Field of Science

Styrofungus, mycolastic - saving us from styrofoam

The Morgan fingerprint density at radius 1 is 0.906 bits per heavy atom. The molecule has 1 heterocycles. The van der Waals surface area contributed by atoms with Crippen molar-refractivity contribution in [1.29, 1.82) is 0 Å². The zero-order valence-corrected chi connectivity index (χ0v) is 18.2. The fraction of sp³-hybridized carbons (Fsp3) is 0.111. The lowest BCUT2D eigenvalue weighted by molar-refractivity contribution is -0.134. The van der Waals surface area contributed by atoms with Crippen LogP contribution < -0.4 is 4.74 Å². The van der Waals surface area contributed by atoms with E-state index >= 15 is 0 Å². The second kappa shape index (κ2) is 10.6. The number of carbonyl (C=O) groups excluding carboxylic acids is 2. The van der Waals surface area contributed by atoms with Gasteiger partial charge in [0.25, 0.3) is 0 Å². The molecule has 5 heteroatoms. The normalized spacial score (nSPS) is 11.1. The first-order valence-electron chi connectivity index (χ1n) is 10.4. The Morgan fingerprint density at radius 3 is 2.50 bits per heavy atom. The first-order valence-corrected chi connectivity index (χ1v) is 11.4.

To interplanetary archeologists our particular civilization will probably be know as the "styrofoam makers".  Styrofoam and its cousin polystrene (those white coffee cups, packing "peanuts", and fast-food clam-shell containers) are for all their convenience almost forever because nothing out there has the enzymes needed to decompose this stuff, so it tends to last, and accumulate.  Worse, when it does eventually breakdown, polystrene breaks down into its monomers, styrene, a know carcinogen.  On one hand you have to admire our bravery in drinking and eating out of these containers, but ignorance is bliss, so pass the asbestos platter and let's eat!  These foamy plasticy things are great because of their strength and very light weight, so each and every one of us has unpacked something we bought that had those foamy form-fitting inserts to hold the object in place in the center of a carton.  While excellent for this particular use, this is stuff has to be on the top 10 list of least green products.  Wouldn't it be nice if someone found a substitute product?  Well, a couple of guys out of RPI (Rensslaer Polytechnic Institute) are growing a fungal based alternative.  The basic recipe is plant waste material (think shredded corn stalks) and a fungal mycelium, a bit of the filamentous body of a fungus that you typically don't see because it's growing under ground or in dead wood.  Add water put into a form and the mycelium grows until it fills the space.  Dry it out and voila, you've got a tough, light packing material custom-made to pack that Italian espresso maker you've ordered online.  The best thing is that this biomaterial will break down quickly.  The product is being made by Ecovative Design, sort of a nifty name.  TPP learned of this via an article in the New Yorker published about 2 weeks ago.  Wonder if it would make a good soil additive because if so we could begin to solve the peat moss problem at the same time.  Remember this slogan, "Better living through fungus."

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